There are many ways to find additional information and inspiration outside the classroom. Here are some recommendations to read and watch:
Make Just One Change
Dan Rothstein and Luz Santana argue that formulating one's own questions is the single most essential skill for learning and one that should be taught to all students.
They also argue that it should be taught in the simplest way possible. Drawing on twenty years of experience, the authors present the Question Formulation Technique, a concise and powerful protocol that enables learners to produce their own questions, improve their questions, and strategize how to use them.
Make Just One Change features the voices and experiences of teachers in classrooms across the country to illustrate the use of the Question Formulation Technique across grade levels and subject areas and with different kinds of learners.
Why Are All the Good Teachers Crazy?
A refreshingly honest look inside the teaching profession, Why Are All the Good Teachers Crazy? is a captivating collection of hilarious stories and unreserved observations from one man's odyssey in the classroom. With equal parts humanity, insanity, and profanity, Frank Stepnowski, a twenty year veteran of the academic wars, offers unique insight into a world everybody knows about but very few understand.
The book is a riotous success, providing searing insight into the classroom and giving
an iconoclastic voice to a profession that often goes unheard. Why Are All the Good
teachers Crazy? is a wake up call for some, a rallying cry for others, and an invitation
to laugh and learn for everyone.
Based on actual events, the vivid imagery, colorful characters, and incendiary dialogue of this nuclear powered novel will take readers on a roller coaster ride that they will be talking about long after the ride is over.
The First Days of School
Used by new and veteran teachers, college instructors, and administrators, this is a beautifully designed book on classroom management, student achievement, and teacher effectiveness.
Last Child in the Woods
In this influential work about the staggering divide between children and the outdoors, child advocacy expert Richard Louv directly links the lack of nature in the lives of today's wired generation, he calls it nature-deficitto some of the most disturbing childhood trends, such as the rises in obesity, attention disorders, and depression.
Last Child in the Woods is the first book to bring together a new and growing body of research indicating that direct exposure to nature is essential for healthy childhood development and for the physical and emotional health of children and adults. More than just raising an alarm, Louv offers practical solutions and simple ways to heal the broken bond and many are right in our own backyard.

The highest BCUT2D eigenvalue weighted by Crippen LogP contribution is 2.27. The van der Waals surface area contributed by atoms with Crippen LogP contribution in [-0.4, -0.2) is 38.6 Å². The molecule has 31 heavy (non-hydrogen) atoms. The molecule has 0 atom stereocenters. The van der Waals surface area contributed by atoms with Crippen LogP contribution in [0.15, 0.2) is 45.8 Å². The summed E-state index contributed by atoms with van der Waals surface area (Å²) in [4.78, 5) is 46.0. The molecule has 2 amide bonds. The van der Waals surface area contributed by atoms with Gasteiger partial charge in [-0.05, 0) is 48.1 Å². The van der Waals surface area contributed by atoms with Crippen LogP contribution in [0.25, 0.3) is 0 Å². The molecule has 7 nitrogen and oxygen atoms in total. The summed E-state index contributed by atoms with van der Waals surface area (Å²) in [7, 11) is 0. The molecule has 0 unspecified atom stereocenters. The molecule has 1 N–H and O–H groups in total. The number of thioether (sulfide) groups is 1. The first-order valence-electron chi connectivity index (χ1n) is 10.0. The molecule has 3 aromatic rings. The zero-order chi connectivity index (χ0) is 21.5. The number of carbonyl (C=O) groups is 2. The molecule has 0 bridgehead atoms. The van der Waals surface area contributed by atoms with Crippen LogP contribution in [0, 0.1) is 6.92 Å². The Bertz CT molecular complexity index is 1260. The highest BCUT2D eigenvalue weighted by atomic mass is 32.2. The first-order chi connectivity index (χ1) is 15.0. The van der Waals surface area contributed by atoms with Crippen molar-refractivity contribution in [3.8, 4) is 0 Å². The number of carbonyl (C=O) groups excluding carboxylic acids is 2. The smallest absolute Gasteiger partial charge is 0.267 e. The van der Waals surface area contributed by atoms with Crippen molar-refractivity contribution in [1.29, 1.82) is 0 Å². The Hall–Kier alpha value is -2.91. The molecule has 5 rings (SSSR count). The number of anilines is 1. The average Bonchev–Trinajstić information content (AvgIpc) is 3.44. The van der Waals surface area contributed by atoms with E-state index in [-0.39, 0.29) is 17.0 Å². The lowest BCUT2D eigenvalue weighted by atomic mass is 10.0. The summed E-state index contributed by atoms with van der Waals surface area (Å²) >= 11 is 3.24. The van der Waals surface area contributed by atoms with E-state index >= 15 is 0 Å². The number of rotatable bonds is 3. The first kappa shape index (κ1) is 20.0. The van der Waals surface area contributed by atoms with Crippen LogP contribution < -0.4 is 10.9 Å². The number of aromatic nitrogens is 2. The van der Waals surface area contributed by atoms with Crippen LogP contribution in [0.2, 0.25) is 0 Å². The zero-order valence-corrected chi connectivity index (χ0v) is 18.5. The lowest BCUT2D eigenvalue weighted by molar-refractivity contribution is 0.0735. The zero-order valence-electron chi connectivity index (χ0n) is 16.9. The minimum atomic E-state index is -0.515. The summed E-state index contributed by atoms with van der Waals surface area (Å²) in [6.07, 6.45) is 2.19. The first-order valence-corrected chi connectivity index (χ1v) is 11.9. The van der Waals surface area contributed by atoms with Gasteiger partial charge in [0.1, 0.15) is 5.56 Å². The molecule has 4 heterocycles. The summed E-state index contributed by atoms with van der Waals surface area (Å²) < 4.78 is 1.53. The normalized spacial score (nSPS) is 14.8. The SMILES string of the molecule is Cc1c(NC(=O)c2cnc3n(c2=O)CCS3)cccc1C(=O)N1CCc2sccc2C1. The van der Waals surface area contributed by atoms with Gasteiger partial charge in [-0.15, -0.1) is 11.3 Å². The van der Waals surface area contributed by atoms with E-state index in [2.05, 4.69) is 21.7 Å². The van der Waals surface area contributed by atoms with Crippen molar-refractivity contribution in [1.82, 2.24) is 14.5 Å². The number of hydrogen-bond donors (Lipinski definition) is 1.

Join in the controversy of "Waiting for Superman"
Waiting for 'Superman,' a documentary produced by Participant Media (Take Part's parent company) takes a close look at the current state of public education and how it is affecting our children. In the film, Academy Award-winning director Davis Guggenheim sets off on a probing journey into the lives of five unforgettable kids whose dreams, hopes, and untapped potential reveal all that is at stake. Richard Corliss of Time gave the film high praise, saying it "stirs discussion, and perhaps moves it to the front of our national concerns, because it is so smartly and feelingly constructed."
Other Great Books
Front of the Class
Teaching with Love and Logic
Jim Fay and David Funk
Teaching with Poverty in Mind
Intelligence and How to Get it
Richard E. Nisbett
A Child Called It
Look me in the Eye
John E. Robinson
Boys Adrift: The Five Factors Driving the Growing Epidemic of Unmotivated Boys and
Underachieving Young Men
White Like Me: Reflection on Race from a Privileged Son
As we expect more from technology, do we expect less from each other? Sherry Turkle studies how our devices and online personas are redefining human connection and communication -- and asks us to think deeply about the new kinds of connection we want to have.
"I believe this passionately: that we don't grow into creativity, we grow out of it. Or rather, we get educated out if it."